Are unity and love.



Air — By Jove, I'll be free.
(B. Clarke.)

To the science that virtue and art do maintain,
Let the muse pay her tribute in soft gliding strain;
Those mystic perfections so fond to display,
As far as allowed to poetical lay;
Each profession and class of mankind must agree,
That Masons alone are the men who are free,

The Men who are free, &c.

Their origin they with great honour can trace,
From the sons of religion and singular grace;
Great Hiram and Solomon, virtue to prove,
Made this the grand secret of friendship and love;
Each profession and class of mankind must agree,
That masons, of all men, are certainly free.

The smart and the beau, the coquet and the prude,
The dull and the comic, the heavy and rude,
In vain may inquire, then fret, and despise
An art that's still secret 'gainst all they devise;
Each profession and class of mankind must agree
That Masons, though secret, are loyal and free.

Commit it to thousands of different mind,
And this golden precept you'll certainly find,
Nor interest, nor terror can make them reveal,
Without just admittance, what they should conceal;
Each profession and class of mankind must agree
That Masons alone are both secret and free,

Fair virtue and friendship, religion and love,
The motive of this noble science still prove;
'Tis the lock and the key of the most godly rules,
And not to be trusted to knaves or to fools.
Each profession and class of mankind must agree
That ancient free-masons are steady and free.

The Israelites distinguished their friends from their foes
By signs and by characters; then say why should those,
Of vice and unbelief, be permitted to pry
Into secrets that masons alone should descry?
Each profession and class of mankind must agree
That Masons of all men are secret and free,

The dunce he imagines that science and art
Depend on some compact or magical part!
Thus men are so stupid, to think that the cause
Of our constitution's against divine laws:
Each profession and class of mankind must agree,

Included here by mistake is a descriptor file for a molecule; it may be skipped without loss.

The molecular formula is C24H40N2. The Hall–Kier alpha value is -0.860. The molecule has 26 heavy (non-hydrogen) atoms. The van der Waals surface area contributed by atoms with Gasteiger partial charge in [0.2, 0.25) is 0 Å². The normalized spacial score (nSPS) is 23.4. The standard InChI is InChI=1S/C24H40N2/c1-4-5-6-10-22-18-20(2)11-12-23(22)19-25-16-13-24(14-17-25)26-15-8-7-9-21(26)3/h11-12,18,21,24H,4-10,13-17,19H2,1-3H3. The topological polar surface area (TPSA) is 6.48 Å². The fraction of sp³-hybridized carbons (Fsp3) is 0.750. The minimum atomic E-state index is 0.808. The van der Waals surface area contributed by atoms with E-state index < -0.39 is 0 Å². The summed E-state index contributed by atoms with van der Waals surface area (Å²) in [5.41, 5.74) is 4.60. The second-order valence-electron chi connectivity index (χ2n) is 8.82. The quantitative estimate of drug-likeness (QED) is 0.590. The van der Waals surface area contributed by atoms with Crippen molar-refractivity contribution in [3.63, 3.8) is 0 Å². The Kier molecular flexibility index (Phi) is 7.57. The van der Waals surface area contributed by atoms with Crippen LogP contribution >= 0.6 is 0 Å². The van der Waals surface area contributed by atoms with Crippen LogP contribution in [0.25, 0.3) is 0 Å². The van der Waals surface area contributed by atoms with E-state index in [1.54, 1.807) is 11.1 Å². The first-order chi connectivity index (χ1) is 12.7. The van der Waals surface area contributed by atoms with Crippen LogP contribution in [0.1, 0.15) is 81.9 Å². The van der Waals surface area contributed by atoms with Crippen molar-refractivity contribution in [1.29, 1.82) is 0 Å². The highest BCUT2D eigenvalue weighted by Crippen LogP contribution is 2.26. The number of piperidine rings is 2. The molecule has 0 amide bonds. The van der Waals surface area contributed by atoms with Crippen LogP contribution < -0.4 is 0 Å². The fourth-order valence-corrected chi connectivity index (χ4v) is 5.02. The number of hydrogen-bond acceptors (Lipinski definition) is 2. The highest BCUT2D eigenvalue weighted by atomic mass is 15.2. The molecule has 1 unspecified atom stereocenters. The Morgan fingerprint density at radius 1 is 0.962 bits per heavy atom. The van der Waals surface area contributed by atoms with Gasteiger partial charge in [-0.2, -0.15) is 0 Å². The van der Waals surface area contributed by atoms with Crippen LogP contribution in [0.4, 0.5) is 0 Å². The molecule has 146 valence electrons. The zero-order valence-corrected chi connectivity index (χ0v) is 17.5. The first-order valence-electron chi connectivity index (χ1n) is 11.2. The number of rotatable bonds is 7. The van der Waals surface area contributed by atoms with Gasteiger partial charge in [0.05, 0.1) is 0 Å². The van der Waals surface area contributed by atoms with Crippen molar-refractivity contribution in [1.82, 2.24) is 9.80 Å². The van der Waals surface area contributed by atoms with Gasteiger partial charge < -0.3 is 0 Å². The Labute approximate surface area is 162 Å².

That Masons are jovial, religious, and free,

Push about the brisk bowl, let it circling pass;
Let each chosen brother lay hold of his glass,
And drink to the heart that will always conceal,
And the tongue that our secrets will never reveal:
Each profession and class of mankind must agree
That the sons of old Hiram are certainly free.



Air — God save the King.

Hail! Masonry divine,
Glory of Ages shine,
Long mayest thou hold;
Where'er thy lodges stand,
May they have great command,
And always grace the land,
Thou Art divine.

Great fabrics still arise,
And touch the azure skies,
Great are thy schemes;
Thy noble orders are
Matchless beyond compare,
No art with thee can share,
Thou Art divine.

Hiram, the architect,
Did all the craft direct,
How they should build;
Solomon, great Israel's king,
Did mighty blessings bring,
And left us room to sing
Hail! royal Art.



(M. P. Andrews.)

My friend is the man I would copy through life,
He harbours no envy, he causes no strife,
No murmurs escape him, though fortune bears hard,
Content is his portion and peace his reward.
Still happy in his station,
He minds his occupation,
Nor heeds the snares,
Nor knows the cares
Which vice and folly bring,
Daily working wearily,
And nightly singing cheerily,
Dear to him his wife, his home, his country, and king.

His heart is enlarged, though his income is scant,
He lessens his little for others that want;
Though his dear children's claims on his industry press,
He has something to spare for the child of distress.
He seeks no idle squabble,
He joins no thoughtless rabble.
To clear his way
From day to day
His honest views extend;
When he speaks it's verily,
When he smiles it's merrily,
Dear to him his sport, his toil, his honour, and his friend.

How charming to find in his humble retreat
That bliss so much sought, so unknown to the great,
The wife only anxious her fondness to prove,
The playful endearments of infantine love.
Relaxing from his labours,
Amid his welcome neighbours,
With plain regale,
With jest and tale,
The happy hero see;
No vain schemes confound him,
All his joys surround him,
Dear he holds his native land, its laws, and liberty!



Blow, warder, blow thy sounding horn,
And thy banner wave on high.
For the Christians have fought in the Holy Land,
And have won the victory.
Loud the warder blew his horn.
And his banner waved on high;
Let the mass be sung!
And the bells be rung!
And the feast eat merrily.

The warder looked from the tower on high,
As far as he could see;
"I see a bold knight, and, by his red cross,
He comes from the east country."